Working Interviews: Are they a waste of time or a valuable asset?

Auto Silicone Hoses demonstrates the value of working interviews

The Business Challenge?

Auto Silicone Hoses, the UK's largest manufacturer of performance silicone hoses employs just over 100 members of staff at their warehouse in Mirfield, but as most businesses in similar sectors, the company has struggled in the past to retain suitable staff after making an appointment. 

Eleanor Parry, HR Manager at Auto Silicone Hoses said; ’We have sought out the support of multiple programmes to be able to recruit staff that are dedicated and want to stay within the company. 

We have found that the staff sent to us from other recruitment services only stay for a short period of time and leave for more money elsewhere.’’

According to CIPD's Resourcing and Talent Planning Survey 2017

  • 56% of businesses most popular methods to increase staff retention was by an improved induction process. (See full report here)

  • 56% of organisations do not calculate the cost of labour turnover. (See stats here)

Cost in staff turnover can be financially painful and impact productivity in the workplace with the added work delegated to other staff so it’s important to recruit the right person the first time around.

The average cost of replacing a member of staff is £30,614 - around £2,500 more than the average UK annual full-time salary (Oxford Economics Cost of Brain Drain research, commissioned by Unum – February 2014)

The Solution?

To manage the individuals understanding of the role and decrease staff turnover in the long run, the company has re-engineered their recruiment processes for new recruits. Instead of just conducting a standard interview process, they have adopted a rolling working interview system.

  1. An informal ‘meet and greet’ interview is conducted with a site visit to where they will be working, meeting a number of the team allowing the candidate to imagine themselves working there but also seeing how well they will fit within the team.
  2. If successful this is followed through by a two week work placement within the company trialling the role, meeting the team member and seeing if they integrate with the working environment well.
  3. After the two weeks, the candidate and the employer will know if it’s a match and a job offer will be made.

Eleanor Parry, HR Manager commented: "We expect this process to reduce our turnover of staff reduce the cost of replacing agency staff. We know by the end of the first week whether or not a job offer will be made to someone doing this work trial. It’s been imperative for us to be able to move things quickly, and have everything in place ready for their official start date."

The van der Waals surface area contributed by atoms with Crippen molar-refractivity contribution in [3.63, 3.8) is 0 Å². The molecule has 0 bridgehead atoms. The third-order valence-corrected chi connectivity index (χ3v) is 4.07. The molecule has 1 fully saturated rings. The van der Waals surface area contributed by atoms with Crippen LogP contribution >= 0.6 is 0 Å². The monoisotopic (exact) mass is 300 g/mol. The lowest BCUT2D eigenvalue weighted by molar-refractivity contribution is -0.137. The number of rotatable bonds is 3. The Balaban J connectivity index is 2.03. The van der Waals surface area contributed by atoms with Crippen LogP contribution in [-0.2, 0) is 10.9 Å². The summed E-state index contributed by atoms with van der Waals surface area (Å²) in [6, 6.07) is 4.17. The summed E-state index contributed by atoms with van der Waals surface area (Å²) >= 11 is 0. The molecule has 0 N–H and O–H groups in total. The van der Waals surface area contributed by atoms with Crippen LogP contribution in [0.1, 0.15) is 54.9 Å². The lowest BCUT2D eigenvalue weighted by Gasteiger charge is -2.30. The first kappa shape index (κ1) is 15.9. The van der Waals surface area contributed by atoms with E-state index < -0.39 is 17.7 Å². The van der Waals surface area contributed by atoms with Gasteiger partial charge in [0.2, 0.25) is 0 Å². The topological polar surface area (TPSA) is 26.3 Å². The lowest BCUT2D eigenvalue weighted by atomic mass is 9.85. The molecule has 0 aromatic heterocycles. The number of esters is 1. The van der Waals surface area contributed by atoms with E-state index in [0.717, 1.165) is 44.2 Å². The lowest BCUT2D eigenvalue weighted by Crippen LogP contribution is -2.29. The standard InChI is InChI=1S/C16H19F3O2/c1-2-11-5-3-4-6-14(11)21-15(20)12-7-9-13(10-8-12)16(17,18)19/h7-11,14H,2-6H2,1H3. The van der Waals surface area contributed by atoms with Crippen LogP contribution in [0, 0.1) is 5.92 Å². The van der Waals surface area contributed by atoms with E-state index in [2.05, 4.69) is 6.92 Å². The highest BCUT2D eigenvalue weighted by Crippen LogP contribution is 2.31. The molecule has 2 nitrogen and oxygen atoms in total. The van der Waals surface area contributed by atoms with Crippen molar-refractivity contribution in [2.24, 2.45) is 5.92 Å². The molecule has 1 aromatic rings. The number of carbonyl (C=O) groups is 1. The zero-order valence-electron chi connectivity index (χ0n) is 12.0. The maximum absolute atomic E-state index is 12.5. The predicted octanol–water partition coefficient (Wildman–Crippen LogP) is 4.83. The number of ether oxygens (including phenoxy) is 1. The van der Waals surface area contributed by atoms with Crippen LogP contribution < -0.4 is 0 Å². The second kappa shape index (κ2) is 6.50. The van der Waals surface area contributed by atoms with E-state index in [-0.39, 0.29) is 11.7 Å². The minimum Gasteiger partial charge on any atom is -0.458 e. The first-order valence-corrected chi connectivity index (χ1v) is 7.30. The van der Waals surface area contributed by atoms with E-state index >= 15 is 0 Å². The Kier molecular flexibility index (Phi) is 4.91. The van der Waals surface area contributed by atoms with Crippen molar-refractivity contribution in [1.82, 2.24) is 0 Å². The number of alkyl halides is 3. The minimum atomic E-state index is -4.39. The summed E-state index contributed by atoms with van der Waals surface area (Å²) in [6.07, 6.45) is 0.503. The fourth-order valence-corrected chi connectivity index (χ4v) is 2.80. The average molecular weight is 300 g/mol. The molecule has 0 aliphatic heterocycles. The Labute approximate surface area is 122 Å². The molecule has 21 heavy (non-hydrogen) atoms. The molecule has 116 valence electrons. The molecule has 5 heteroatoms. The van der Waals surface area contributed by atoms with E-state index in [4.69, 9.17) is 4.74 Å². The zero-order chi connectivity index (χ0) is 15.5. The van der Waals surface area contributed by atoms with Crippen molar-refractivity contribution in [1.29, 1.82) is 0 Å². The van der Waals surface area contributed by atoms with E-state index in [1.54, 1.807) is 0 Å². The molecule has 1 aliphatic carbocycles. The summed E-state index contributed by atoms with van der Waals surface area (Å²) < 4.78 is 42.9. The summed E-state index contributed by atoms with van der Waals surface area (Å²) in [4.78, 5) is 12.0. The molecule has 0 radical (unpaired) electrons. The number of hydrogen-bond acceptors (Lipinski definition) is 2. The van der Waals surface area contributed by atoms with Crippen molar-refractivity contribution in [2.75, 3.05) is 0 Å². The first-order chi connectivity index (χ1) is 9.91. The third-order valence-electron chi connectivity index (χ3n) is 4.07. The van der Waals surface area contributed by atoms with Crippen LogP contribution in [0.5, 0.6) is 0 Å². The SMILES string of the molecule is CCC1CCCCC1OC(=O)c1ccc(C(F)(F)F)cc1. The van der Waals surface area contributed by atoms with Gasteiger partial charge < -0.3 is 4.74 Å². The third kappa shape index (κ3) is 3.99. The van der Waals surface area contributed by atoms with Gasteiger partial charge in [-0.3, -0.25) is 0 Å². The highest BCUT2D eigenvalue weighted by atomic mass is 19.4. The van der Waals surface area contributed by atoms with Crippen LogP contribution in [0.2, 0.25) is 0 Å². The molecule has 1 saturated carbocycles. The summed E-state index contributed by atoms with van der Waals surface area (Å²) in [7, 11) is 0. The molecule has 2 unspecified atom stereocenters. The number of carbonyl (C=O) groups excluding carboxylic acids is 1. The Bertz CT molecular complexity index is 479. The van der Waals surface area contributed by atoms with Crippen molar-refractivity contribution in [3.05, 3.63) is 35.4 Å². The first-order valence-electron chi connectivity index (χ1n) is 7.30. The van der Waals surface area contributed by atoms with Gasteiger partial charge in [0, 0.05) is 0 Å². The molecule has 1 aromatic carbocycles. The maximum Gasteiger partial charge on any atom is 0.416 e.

The new method ensures the hire is right for the company but is mutual for both parties. If it’s not a match in the end candidates are finding it easier to secure employment afterwards with the added experience and boost in confidence.
The process helps ensure that applicants have a clear understanding of the role, can test out the working environment and in turn, the ASH team leaders can ensure that any new starts have the skills and attitude needed to do the job.

Some thoughts on working interviews...

Organisations looking to recruit need to decide on whether a working interview would be suitable for the role available as not all will be appropriate. This method of recruitment works better with entry-level jobs that’s don’t require intense training prior to being able to carry out the role.

Organisations that offer this type of experience would also have to have a fairly consistent recruitment need and is best suited to employers who experience turnover of staff or use agencies to support their recruitment candidates.

That doesn’t mean this type of recruitment is limited to certain sectors or larger companies, work trials could be beneficial for a wide variety of organisations.

Working interviews can take time and resource for the business to plan however it’s a clear indicator of an applicant’s dedication and enthusiasm when they are willing to carry out unpaid work in the hope of a permanent position in your organisation.

Having a key mentor in place as part of the work trial is important, it means that the employee has a chance to integrate into teams, quickly becoming productive and works to their highest potential.

To access local support in arranging a working interview you can contact our team at www.worksbetter.co.uk

For links to support in arranging a working interview: 
https://www.gov.uk/government/collections/employer-guides-to-work-experience
https://www.cipd.co.uk/knowledge/fundamentals/people/routes-work/placements-guide

 
 
 
 

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